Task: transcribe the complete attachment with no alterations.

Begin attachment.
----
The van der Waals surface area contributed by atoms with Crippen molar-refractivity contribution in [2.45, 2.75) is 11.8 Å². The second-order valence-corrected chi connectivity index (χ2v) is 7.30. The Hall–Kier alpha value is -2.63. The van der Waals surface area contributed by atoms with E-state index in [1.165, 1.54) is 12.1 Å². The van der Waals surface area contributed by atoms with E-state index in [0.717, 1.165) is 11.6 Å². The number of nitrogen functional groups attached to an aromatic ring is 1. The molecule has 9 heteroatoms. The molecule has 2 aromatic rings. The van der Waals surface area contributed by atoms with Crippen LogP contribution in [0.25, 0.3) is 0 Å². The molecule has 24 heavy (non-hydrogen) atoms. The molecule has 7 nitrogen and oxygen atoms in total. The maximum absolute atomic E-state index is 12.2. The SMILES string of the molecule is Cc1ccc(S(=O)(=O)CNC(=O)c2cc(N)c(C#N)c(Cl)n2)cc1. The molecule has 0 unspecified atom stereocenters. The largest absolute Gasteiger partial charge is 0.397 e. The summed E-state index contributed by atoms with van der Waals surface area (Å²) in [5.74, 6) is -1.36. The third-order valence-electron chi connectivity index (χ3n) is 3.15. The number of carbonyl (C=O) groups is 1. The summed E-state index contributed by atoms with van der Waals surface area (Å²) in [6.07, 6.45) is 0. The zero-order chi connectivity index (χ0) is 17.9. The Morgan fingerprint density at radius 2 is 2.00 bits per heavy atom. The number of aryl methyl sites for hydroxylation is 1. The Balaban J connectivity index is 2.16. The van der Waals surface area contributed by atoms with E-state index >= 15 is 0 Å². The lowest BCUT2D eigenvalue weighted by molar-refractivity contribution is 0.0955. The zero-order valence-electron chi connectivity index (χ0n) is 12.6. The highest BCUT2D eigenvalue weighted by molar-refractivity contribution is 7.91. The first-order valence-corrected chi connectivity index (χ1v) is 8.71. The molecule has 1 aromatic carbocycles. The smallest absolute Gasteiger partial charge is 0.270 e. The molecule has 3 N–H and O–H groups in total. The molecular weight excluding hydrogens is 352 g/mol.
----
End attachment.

The van der Waals surface area contributed by atoms with Crippen molar-refractivity contribution in [2.45, 2.75) is 11.8 Å². The second-order valence-corrected chi connectivity index (χ2v) is 7.30. The Hall–Kier alpha value is -2.63. The van der Waals surface area contributed by atoms with E-state index in [1.165, 1.54) is 12.1 Å². The van der Waals surface area contributed by atoms with E-state index in [0.717, 1.165) is 11.6 Å². The number of nitrogen functional groups attached to an aromatic ring is 1. The molecule has 9 heteroatoms. The molecule has 2 aromatic rings. The van der Waals surface area contributed by atoms with Crippen LogP contribution in [0.25, 0.3) is 0 Å². The molecule has 24 heavy (non-hydrogen) atoms. The molecule has 7 nitrogen and oxygen atoms in total. The maximum absolute atomic E-state index is 12.2. The SMILES string of the molecule is Cc1ccc(S(=O)(=O)CNC(=O)c2cc(N)c(C#N)c(Cl)n2)cc1. The molecule has 0 unspecified atom stereocenters. The largest absolute Gasteiger partial charge is 0.397 e. The summed E-state index contributed by atoms with van der Waals surface area (Å²) in [5.74, 6) is -1.36. The third-order valence-electron chi connectivity index (χ3n) is 3.15. The number of carbonyl (C=O) groups is 1. The summed E-state index contributed by atoms with van der Waals surface area (Å²) in [6.07, 6.45) is 0. The zero-order chi connectivity index (χ0) is 17.9. The Morgan fingerprint density at radius 2 is 2.00 bits per heavy atom. The number of aryl methyl sites for hydroxylation is 1. The Balaban J connectivity index is 2.16. The van der Waals surface area contributed by atoms with E-state index >= 15 is 0 Å². The lowest BCUT2D eigenvalue weighted by molar-refractivity contribution is 0.0955. The zero-order valence-electron chi connectivity index (χ0n) is 12.6. The highest BCUT2D eigenvalue weighted by molar-refractivity contribution is 7.91. The first-order valence-corrected chi connectivity index (χ1v) is 8.71. The molecule has 1 aromatic carbocycles. The smallest absolute Gasteiger partial charge is 0.270 e. The molecule has 3 N–H and O–H groups in total. The molecular weight excluding hydrogens is 352 g/mol.